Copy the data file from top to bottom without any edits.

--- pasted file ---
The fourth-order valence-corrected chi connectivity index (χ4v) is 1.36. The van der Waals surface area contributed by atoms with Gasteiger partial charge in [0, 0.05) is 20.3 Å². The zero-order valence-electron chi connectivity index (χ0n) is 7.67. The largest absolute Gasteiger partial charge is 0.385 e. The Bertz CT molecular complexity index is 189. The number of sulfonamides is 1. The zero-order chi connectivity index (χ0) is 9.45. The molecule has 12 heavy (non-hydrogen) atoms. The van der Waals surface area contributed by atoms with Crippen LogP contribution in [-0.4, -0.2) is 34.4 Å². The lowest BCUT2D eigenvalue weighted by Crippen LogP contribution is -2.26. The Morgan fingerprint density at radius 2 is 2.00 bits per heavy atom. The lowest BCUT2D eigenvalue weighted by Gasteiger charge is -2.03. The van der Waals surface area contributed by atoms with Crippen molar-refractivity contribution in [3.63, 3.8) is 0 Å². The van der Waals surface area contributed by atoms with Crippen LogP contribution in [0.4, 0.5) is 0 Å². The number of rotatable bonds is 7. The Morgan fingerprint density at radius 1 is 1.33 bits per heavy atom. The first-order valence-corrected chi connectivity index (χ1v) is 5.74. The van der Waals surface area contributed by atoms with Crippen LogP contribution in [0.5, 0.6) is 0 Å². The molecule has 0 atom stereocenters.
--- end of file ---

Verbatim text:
The fourth-order valence-corrected chi connectivity index (χ4v) is 1.36. The van der Waals surface area contributed by atoms with Gasteiger partial charge in [0, 0.05) is 20.3 Å². The zero-order valence-electron chi connectivity index (χ0n) is 7.67. The largest absolute Gasteiger partial charge is 0.385 e. The Bertz CT molecular complexity index is 189. The number of sulfonamides is 1. The zero-order chi connectivity index (χ0) is 9.45. The molecule has 12 heavy (non-hydrogen) atoms. The van der Waals surface area contributed by atoms with Crippen LogP contribution in [-0.4, -0.2) is 34.4 Å². The lowest BCUT2D eigenvalue weighted by Crippen LogP contribution is -2.26. The Morgan fingerprint density at radius 2 is 2.00 bits per heavy atom. The lowest BCUT2D eigenvalue weighted by Gasteiger charge is -2.03. The van der Waals surface area contributed by atoms with Crippen molar-refractivity contribution in [3.63, 3.8) is 0 Å². The van der Waals surface area contributed by atoms with Crippen LogP contribution in [0.4, 0.5) is 0 Å². The number of rotatable bonds is 7. The Morgan fingerprint density at radius 1 is 1.33 bits per heavy atom. The first-order valence-corrected chi connectivity index (χ1v) is 5.74. The van der Waals surface area contributed by atoms with Crippen LogP contribution in [0.5, 0.6) is 0 Å². The molecule has 0 atom stereocenters.